The fire pump controller and transfer switch assembly 10 is factory assembled and wired to conform to the requirements of standard building codes. Preferably, the assembly 10 conforms to the requirements of NFPA-20 and NFPA-70 and are approved by Underwriter's Laboratories and Factory Mutual.

The fire pump controller 40 is preferably a combined manual and automatic type and is design tested and marked for the rated horsepower and three-phase voltage and frequency in a 40° C. ambient temperature. The FPC 40 has a common operating handle for both the line isolating switch and the controller circuit breaker that are mounted in the cabinet 12 and indicated generally at 70 in FIG. 1.

The minimum withstand rating for the fire pump controller and transfer switch assembly 10 when powered from a utility power source is preferably about 100,000 amps RMS symmetrical at 200-480 volts. The minimum withstand rating for the fire pump controller and transfer switch assembly 10 when powered from an engine driven generator source is 42,000 amps RMS symmetrical at 200-480 volts.

Fire pump controller 40 has separate and independent pressure settings and is capable of setting up a minimum run with a timing of 10 minutes. Settings of the pressures are established at the time of the field acceptance test. FPC 40 is also provided with switching to allow manual or automatic shut-down in the field. As shown in FIG. 7, FPC 40 comprises two sets of contacts each for pump running 72, phase reversal 74 and power/phase failure 76. A single set of contacts 78 is provided for a trouble indication. The contacts for the trouble indication are activated by an invalid configuration memory, emergency manual start, pump running, phase failure, phase reversal, overload, locked rotor, fail to start, and lock-out indicators.

The microcontroller(s) used in the FPC 40 is preferably a non-volatile flash-based complex programmable logic device and has a boot-up time of about three seconds or less. Programming of the FPC 40 is accomplished from a touch pad 46 mounted on the access door 28 of the assembly 10. Preferably, programming is password protected so that only authorized personnel can change the logic functions.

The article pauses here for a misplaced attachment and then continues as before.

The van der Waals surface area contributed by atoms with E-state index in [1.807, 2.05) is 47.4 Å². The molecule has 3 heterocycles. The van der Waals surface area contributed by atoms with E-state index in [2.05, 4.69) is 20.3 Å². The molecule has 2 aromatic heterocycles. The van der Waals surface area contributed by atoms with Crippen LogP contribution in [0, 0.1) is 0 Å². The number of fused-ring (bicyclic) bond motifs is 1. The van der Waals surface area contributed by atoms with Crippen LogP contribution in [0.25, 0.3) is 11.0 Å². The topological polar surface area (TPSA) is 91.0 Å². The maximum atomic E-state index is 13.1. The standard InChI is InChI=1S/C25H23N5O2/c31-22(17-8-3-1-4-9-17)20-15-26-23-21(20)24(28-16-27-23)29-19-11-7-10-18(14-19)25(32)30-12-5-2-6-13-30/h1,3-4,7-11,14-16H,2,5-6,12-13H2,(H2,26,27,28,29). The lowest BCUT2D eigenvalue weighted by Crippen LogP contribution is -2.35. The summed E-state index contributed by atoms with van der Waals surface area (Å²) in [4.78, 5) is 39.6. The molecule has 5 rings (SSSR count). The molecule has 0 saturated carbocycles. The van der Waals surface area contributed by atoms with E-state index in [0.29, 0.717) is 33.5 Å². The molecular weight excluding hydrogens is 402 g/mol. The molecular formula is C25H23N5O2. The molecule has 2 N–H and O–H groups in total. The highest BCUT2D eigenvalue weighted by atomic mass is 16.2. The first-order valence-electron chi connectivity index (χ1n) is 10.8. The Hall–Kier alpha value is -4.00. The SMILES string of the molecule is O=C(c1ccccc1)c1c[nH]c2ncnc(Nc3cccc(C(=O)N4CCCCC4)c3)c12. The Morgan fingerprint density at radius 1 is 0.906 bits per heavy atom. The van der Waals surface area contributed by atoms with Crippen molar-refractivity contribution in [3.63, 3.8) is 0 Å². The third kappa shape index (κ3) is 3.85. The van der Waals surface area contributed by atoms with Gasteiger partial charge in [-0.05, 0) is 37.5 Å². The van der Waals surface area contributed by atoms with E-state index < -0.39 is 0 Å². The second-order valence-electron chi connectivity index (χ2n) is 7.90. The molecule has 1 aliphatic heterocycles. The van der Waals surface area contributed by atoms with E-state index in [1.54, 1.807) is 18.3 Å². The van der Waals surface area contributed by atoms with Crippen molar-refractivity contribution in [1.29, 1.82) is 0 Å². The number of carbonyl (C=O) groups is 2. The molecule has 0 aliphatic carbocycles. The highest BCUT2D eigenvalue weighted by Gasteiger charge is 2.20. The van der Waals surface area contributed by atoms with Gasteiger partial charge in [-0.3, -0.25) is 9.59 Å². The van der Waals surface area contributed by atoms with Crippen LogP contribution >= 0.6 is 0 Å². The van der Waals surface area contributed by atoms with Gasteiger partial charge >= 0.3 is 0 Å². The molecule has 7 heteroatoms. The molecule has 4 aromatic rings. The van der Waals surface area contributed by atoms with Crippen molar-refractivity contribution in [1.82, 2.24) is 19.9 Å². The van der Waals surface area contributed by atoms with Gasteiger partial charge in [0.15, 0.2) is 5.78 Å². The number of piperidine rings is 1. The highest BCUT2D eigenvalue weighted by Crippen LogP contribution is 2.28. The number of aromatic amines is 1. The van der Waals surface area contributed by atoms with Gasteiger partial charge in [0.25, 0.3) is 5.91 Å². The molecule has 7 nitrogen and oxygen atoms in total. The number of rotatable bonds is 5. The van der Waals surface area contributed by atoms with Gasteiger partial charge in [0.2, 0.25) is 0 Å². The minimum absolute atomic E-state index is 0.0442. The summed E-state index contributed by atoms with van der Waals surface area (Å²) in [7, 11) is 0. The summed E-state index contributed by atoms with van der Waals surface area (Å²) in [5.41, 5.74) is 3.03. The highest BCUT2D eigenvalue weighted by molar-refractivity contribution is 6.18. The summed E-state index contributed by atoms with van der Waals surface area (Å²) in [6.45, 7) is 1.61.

ATS 42 is electrically operated and can be mechanically held in both the normal and emergency power operation. Preferably, ATS 42 is rated for continuous duty in an unventilated enclosure. The transfer switch logic monitors the emergency power source for three phases before permitting transfer from the normal power source. The ATS 42 provides full phase protection for all phases of the normal and emergency power sources. The transfer and re-transfer time delays can be adjusted and the motor load decay time delay is provided to prevent breaker tripping when transferring large motor loads. ATS 42 also provides a test switch to simulate normal power failure and a phase loss and phase reversal monitor to initiate transfer to the emergency power source. Various audible and visual alarms are provided to indicate and isolate an open switch.

Referring to FIG. 2 and FIG. 4, the access door 28 supports an LED display module 44 for displaying various alarms and information indicators. In a preferred embodiment, 16 LED displays are provided on the module 44 to provide various alarm indications, as shown in FIG. 4. As shown in FIG. 5, an LCD display programming module 46 is also mounted on the access door 28 to allow programming by the operator. In the embodiment shown, the LCD display 82 provides different screen choices to provide various displays of the system such as for Local Manual Start, Remote Start, Emergency Manual Start and Local Manual Stop. A key pad 80 is also provided on the programming module 46 to program and set the system with desired functions.